The Douglas Dynamics, LLC v. Meyer Prods. LLC court criticized the Shaw court’s analysis regarding the term “during” in § 315(e), and determined that “[t]he more reasonable interpretation is that ‘during the inter partes review’ includes not only the instituted review itself but also the petition process.” As the Douglas Dynamics court considered that “Shaw makes the Federal Circuit’s view of whether § 315(e) estoppel applies to non-instituted grounds crystal clear,” however, the court concluded that “until Shaw is limited or reconsidered, this court will not apply § 315(e)(2) estoppel to non-instituted grounds . . . .”
In contrast, the Biscotti court considered Shaw and HP, and explained that they can, and in fact have been, interpreted in different ways. Biscotti recognized that some courts have strictly required that a ground be considered and resolved on the merits by the PTAB in order to support estoppel, but others have reasoned that this approach defeats the purpose of IPR and instead recognized application of estoppel where the grounds included those based on which the PTAB denied institution (other than procedural grounds such as redundancy). After analyzing the rationales for the divergent approaches, the Biscotti court interpreted “Shaw and HP to exempt an IPR petitioner from § 315(e)’s estoppel provision only if the PTAB precludes the petitioner from raising a ground during the IPR proceeding for purely procedural reasons, such as redundancy.”
Courts also have considered whether subsets of instituted grounds are subject to estoppel. Such subsets can be non-instituted grounds (e.g., a non-instituted subset that was included in the petition along with its superset that was instituted), non-petitioned grounds (e.g., a subset of instituted grounds that was not in the petition), or a combination of the above. For example, in Verinata Health, Inc. v. Ariosa Diagnostics, Inc., the U.S. District Court for the Northern District of California found that the defendant was estopped from asserting in a civil action a non-instituted (as redundant) ground based on a combination of two references, because this combination was “simply a subset” of a three-reference combination comprising those two references plus a third reference, based on which the PTAB previously had instituted IPR. Thus, even though the PTAB declined to institute with regard to the two-reference combination, on the basis that it was redundant in light of the threereference combination, the court found that this subset was “raised or reasonably could have been raised” during the IPR proceedings.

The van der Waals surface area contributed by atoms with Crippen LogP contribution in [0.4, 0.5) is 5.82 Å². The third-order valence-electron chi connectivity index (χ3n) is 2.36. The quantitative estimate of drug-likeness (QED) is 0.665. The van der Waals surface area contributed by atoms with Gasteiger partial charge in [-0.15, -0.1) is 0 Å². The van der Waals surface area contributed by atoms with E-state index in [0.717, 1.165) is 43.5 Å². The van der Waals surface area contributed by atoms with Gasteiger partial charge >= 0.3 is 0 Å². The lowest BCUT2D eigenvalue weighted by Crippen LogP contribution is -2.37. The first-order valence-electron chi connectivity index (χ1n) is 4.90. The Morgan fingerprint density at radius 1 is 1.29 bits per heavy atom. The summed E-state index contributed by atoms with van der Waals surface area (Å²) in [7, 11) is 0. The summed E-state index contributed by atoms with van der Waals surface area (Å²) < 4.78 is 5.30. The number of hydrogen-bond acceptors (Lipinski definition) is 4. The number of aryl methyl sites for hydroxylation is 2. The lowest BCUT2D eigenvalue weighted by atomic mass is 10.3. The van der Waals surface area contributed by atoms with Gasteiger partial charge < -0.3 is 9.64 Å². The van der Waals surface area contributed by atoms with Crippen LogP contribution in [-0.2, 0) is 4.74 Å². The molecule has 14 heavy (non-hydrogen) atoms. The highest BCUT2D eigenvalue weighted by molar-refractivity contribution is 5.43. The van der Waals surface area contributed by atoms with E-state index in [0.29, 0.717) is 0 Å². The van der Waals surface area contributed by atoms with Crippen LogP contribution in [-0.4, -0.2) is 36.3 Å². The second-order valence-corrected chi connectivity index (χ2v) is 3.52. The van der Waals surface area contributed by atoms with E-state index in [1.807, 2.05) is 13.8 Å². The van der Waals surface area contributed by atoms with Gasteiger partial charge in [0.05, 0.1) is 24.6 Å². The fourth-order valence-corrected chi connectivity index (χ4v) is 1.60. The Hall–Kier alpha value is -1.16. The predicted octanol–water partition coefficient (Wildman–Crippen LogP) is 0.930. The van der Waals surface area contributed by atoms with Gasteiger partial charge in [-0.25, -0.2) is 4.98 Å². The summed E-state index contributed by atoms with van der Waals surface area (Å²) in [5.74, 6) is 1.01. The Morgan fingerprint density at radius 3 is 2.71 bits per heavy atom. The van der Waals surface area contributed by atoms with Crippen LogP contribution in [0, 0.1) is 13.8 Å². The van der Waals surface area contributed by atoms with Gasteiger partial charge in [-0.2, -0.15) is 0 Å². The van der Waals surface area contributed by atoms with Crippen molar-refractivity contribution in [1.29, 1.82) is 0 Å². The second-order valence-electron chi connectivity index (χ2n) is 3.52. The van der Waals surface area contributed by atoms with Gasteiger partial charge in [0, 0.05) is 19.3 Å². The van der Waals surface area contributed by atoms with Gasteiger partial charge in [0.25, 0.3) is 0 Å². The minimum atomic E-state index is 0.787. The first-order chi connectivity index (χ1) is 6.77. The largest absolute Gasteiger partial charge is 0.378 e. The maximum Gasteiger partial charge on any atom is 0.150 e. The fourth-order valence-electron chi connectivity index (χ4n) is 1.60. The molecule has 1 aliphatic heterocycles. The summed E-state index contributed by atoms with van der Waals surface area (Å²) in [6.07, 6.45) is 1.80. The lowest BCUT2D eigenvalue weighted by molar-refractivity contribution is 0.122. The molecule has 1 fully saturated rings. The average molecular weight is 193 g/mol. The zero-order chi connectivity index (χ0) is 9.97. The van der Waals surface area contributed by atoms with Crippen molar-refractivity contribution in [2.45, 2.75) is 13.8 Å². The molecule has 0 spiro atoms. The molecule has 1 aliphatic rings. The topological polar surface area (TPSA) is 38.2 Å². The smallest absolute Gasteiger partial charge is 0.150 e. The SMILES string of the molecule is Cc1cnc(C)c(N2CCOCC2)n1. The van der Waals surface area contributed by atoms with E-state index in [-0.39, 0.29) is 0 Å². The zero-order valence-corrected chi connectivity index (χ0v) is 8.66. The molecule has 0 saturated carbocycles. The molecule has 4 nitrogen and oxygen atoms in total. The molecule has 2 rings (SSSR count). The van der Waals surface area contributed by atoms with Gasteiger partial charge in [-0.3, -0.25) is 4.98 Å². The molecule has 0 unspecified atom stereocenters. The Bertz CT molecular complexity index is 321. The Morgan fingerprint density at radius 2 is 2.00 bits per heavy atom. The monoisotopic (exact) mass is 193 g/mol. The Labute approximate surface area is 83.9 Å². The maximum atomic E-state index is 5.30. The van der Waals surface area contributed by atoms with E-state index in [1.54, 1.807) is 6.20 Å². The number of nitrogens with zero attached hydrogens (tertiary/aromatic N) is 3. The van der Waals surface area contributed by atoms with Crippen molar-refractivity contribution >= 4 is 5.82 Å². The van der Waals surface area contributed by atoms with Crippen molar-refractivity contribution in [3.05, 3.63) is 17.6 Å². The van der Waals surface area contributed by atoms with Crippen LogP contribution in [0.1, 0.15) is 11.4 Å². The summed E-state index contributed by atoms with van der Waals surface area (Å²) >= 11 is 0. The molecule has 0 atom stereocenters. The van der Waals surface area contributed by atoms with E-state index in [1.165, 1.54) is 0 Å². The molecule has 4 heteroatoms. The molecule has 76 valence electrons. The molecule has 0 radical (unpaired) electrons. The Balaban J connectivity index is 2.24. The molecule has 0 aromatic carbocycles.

In Oil-Dri, however, the court declined to estop the defendant from relying on a single, stand-alone reference for an obviousness-based challenge, which reference previously was a subset of a two-reference obviousness-based challenge before the PTAB, where the PTAB denied petitioner’s invalidity challenge on the merits. The Oil-Dri court distinguished the PTAB challenge as involving a “motivation to combine” issue, different from the single-reference district court obviousness challenge. Conversely, the Biscotti court determined that subsets, including a single, stand-alone reference, which was a subset of a three-reference ground based on which the PTAB previously had instituted IPR, provided a basis for estoppel.
II. Grounds Not Included in the Petition
As Oil-Dri pointed out, “The Federal Circuit has not yet considered the precise issue of whether nonpetitioned grounds can give rise to estoppel.” Oil-Dri also noted, however, that in Shaw, the Federal Circuit explained that “[b]ecause IPR ‘does not begin until it is instituted,’ the IPR petitioner did not and could not raise a noninstituted ground ‘during the IPR.’ ” Some district courts have held that estoppel does not apply to non-petitioned grounds. For example, in Intellectual Ventures v. Toshiba Corp., the District of Delaware explained that while extending Shaw’s “logic to prior art references that were never presented to the PTAB at all (despite their public nature) confounds the very purpose” of the IPR proceeding, the court could not “divine a reasoned way around the Federal Circuit’s interpretation in Shaw,” and accordingly determined that Shaw requires that § 315(e) estoppel does not apply to non-petitioned grounds.
The Oil-Dri court, on the other hand, differentiated between non-instituted and non-petitioned grounds: “[W]hile it makes sense that non-instituted grounds do not give rise to estoppel because a petitioner cannot—to no fault of its own—raise those grounds after the institution decision, when a petitioner simply does not raise invalidity grounds it reasonably could have raised in an IPR petition, the situation is different.” Similarly, in Douglas Dynamics, the court reasoned that a reading of Shaw under which IPR estoppel would not apply to non-petitioned grounds is not fair to a patent owner. More specifically, the Douglas Dynamics court reasoned that the Shaw “view of § 315(e) estoppel undermines the purported efficiency of IPR, especially if it were applied to allow post-IPR assertion of nonpetitioned grounds.” The court further reasoned that “[a] patent infringement defendant does not have to take the IPR option; it can get a full hearing of its validity challenge in district court.” The court interpreted § 315(e) to preclude a defense strategy of having a secondary set of invalidity challenges in reserve and ready to go, and thus construed § 315(e) estoppel “to include nonpetitioned grounds that the defendant chose not to present in its petition to PTAB.” The court concluded that “it will apply § 315(e)(2) estoppel to grounds not asserted in the IPR petition, so long as they are based on prior art that could have been found by a skilled searcher’s diligent search.”